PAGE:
Plastic pollution is much more than an ocean issue, and it has consequences that cannot be assigned a monetary cost, such as the value of life on Earth or widespread harm to human health. That said, financial costs of plastic pollution do include affect tourism, impacting places with tourism-centered economies—such as Tanzania and Zanzibar. The objective of this study is to assess and valuate the costs of environmental degradation from marine plastic pollution, identify and prioritize critical areas and issues, and provide recommendations for effective marine plastic pollution control in select coastal areas in Tanzania and Zanzibar.
This thesis by Christine Bühler at the University of Lucerne, Switzerland, compares the legal solutions regulating disposables in the European Union (EU), Canada, and Switzerland. It analyzes whether they explicitly intend or implicitly are capable of reducing environmental burdens caused by producing, using, and disposing of such goods. The research findings illustrate that numerous existing legal solutions are beneficial for preventing environmental harm, yet, many of them should be revised in order to have an even greater impact.
Environmental policy specialists evaluate the effects of China’s Operation National Sword on the U.S. plastics recycling system. The far-reaching effects of this national policy have effected programs and the global economy, and appear to have set forth a major shift in the plastics recycling system.
Scientists document how the COVID-19 pandemic has exacerbated already overwhelming levels of plastic pollution on the planet. They emphasize that “there are solutions to the global plastic pollution crisis,” and “companies and governments must be held accountable for the sale of single-use plastics and move towards a net plastic reduction and then a single-use plastic elimination strategy” with simultaneous removal of plastics from the environment.
Tearfund explores the crucial links between plastic pollution and global poverty, and the role the new Plastics Treaty can play in addressing both of these issues, in its report Plastic pollution and poverty: A briefing to inform negotiations on a UN treaty on plastics. The report is available in English (and soon, in Spanish, Portuguese, and French languages).
In the paper, Tearfund highlights the impacts of plastic pollution on people’s health, environment and livelihoods in low- and middle-income countries. It outlines the role of the informal waste sector and explores what a ‘just transition’ to a safe, inclusive circular economy would mean for them and for communities in LMICs who depend on plastic.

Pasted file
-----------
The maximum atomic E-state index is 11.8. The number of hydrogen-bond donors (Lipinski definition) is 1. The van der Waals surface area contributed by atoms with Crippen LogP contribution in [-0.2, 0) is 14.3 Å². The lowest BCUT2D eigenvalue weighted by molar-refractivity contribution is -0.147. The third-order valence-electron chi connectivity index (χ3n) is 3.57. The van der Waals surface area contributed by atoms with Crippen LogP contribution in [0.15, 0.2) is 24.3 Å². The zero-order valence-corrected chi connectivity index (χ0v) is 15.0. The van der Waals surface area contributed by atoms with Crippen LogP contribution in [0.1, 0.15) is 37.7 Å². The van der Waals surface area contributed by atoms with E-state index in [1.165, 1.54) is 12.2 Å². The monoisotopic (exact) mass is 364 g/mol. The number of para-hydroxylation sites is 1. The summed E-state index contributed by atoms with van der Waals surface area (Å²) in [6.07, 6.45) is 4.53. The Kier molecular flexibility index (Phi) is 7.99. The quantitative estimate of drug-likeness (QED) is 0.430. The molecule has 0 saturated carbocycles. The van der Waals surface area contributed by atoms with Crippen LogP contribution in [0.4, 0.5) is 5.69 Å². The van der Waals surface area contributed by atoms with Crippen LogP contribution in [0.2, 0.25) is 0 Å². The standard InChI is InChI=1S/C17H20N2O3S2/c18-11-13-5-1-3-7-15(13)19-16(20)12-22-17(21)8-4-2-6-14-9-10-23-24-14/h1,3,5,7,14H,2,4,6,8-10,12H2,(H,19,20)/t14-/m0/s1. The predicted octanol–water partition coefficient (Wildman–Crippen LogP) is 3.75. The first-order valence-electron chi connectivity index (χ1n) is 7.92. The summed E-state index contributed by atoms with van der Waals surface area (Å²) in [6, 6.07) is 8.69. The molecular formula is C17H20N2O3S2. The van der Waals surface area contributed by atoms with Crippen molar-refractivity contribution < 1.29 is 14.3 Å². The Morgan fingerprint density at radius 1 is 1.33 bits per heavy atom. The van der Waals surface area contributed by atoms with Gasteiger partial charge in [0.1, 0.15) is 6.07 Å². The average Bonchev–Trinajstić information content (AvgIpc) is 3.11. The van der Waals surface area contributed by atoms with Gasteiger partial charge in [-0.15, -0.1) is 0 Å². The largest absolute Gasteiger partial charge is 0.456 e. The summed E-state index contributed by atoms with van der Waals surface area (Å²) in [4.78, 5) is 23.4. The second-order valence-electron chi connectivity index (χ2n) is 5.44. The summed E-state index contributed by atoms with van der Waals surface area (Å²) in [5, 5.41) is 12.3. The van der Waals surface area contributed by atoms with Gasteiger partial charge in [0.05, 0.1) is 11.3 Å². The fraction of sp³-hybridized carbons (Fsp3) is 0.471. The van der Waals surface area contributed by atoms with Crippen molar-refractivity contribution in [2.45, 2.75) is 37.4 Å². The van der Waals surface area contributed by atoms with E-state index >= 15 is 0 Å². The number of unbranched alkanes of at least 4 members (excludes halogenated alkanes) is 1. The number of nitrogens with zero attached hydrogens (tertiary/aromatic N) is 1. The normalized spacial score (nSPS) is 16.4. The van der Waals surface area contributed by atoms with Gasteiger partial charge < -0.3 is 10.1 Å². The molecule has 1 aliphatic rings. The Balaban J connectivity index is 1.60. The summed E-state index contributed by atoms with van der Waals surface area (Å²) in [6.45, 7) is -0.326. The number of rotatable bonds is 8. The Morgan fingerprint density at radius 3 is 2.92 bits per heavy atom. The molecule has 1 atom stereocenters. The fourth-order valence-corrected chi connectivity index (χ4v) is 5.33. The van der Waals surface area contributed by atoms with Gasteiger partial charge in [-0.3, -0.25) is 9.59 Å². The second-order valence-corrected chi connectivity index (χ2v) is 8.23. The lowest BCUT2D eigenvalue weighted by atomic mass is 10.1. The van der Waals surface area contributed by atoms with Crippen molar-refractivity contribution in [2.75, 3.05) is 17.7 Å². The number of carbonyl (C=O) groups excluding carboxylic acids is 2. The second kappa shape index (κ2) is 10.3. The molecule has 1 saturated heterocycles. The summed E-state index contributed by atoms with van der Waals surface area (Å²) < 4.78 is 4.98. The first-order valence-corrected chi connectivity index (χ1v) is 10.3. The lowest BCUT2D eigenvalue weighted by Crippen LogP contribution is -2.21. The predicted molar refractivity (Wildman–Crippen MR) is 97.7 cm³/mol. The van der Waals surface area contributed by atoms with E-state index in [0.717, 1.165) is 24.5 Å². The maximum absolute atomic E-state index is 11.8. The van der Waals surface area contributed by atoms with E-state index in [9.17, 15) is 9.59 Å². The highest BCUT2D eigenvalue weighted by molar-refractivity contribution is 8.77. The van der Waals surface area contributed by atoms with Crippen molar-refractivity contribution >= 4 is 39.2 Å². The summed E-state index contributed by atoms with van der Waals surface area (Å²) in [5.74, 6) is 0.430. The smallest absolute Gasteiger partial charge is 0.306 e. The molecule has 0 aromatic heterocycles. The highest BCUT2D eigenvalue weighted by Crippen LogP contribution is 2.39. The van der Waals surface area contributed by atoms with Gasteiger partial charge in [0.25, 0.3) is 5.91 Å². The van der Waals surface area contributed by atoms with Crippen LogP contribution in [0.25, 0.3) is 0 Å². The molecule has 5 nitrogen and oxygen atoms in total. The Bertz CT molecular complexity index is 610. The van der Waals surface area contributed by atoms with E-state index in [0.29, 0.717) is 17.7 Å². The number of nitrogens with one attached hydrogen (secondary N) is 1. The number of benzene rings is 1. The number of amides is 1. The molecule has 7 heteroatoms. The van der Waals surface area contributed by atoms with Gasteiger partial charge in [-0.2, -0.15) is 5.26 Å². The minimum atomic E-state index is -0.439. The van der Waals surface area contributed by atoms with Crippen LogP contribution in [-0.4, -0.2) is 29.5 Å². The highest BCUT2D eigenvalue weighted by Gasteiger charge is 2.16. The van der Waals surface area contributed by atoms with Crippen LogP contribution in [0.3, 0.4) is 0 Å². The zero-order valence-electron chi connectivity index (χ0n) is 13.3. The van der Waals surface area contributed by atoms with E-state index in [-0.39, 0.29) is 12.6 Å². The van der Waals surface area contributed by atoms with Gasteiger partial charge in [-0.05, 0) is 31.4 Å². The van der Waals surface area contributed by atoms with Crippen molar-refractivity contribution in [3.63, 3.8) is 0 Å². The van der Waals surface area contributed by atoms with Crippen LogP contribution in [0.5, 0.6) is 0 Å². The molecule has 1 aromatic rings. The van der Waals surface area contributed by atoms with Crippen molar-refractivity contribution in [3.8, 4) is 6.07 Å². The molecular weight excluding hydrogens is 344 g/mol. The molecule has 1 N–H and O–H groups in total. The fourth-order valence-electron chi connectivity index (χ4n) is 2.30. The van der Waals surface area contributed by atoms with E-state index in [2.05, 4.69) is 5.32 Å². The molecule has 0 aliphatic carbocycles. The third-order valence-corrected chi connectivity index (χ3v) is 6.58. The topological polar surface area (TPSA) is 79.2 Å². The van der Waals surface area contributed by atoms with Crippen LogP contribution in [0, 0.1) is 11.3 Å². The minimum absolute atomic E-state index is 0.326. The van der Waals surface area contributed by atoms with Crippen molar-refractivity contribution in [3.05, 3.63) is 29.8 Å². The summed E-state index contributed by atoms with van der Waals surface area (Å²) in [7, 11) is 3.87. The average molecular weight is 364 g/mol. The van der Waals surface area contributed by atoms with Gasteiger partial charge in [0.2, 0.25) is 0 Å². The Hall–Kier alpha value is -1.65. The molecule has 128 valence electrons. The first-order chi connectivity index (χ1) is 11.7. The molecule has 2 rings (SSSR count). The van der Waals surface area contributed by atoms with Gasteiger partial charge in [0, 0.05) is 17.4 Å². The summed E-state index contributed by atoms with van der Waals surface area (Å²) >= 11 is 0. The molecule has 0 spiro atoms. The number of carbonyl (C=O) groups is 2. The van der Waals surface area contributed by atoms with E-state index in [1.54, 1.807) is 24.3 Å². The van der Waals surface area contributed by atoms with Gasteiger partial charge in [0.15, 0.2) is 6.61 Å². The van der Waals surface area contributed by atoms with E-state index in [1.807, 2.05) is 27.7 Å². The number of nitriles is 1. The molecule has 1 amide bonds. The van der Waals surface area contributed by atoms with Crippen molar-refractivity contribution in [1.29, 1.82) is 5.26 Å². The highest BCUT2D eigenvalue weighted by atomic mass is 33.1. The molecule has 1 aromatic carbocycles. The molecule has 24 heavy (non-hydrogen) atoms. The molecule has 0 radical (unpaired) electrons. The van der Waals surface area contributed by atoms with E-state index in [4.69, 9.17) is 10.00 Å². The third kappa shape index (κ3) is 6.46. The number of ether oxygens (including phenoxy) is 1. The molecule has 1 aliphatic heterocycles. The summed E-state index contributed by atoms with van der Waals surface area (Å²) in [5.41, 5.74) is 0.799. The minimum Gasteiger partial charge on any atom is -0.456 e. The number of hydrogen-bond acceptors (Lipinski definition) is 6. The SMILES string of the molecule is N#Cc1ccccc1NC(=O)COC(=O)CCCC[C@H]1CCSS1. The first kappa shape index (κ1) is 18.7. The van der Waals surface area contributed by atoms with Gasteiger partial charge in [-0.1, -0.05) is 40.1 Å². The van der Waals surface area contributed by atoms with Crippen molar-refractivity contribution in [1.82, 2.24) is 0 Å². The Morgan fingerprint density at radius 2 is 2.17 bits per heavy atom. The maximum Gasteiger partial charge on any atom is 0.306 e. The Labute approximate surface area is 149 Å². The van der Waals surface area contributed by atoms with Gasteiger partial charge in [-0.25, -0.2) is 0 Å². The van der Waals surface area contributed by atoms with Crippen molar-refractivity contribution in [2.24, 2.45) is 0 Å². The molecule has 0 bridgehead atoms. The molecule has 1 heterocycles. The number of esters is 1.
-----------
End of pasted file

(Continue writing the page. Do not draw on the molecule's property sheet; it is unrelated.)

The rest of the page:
Tearfund demonstrates how the Global Plastics Treaty provides a key opportunity to make real progress in tackling poverty, both by lessening the impact of plastic pollution on people living in poverty through reducing use of plastics, and by seizing the opportunity to create improved livelihoods within a circular economy in plastics.
Much of what you’ve heard about plastic pollution may be wrong. Instead of a great island of trash, the infamous Great Pacific Garbage Patch is made up of manmade debris spread over hundreds of miles of sea—more like a soup than a floating garbage dump. Recycling is more complicated than we were taught: less than nine percent of the plastic we create is reused, and the majority ends up in the ocean. And plastic pollution isn’t confined to the open ocean: it’s in much of the air we breathe and the food we eat.
In Thicker Than Water: The Quest for Solutions to the Plastic Crisis, journalist Erica Cirino brings readers on a globe-hopping journey to meet the scientists and activists telling the real story of the plastic crisis. From the deck of a plastic-hunting sailboat with a disabled engine, to the labs doing cutting-edge research on microplastics and the chemicals we ingest, Cirino paints a full picture of how plastic pollution is threatening wildlife and human health. Thicker Than Water reveals that the plastic crisis is also a tale of environmental injustice, as poorer nations take in a larger share of the world’s trash, and manufacturing chemicals threaten predominantly Black and low-income communities.
There is some hope on the horizon, with new laws banning single-use items and technological innovations to replace plastic in our lives. But Cirino shows that we can only fix the problem if we face its full scope and begin to repair our throwaway culture. Thicker Than Water is an eloquent call to reexamine the systems churning out waves of plastic waste.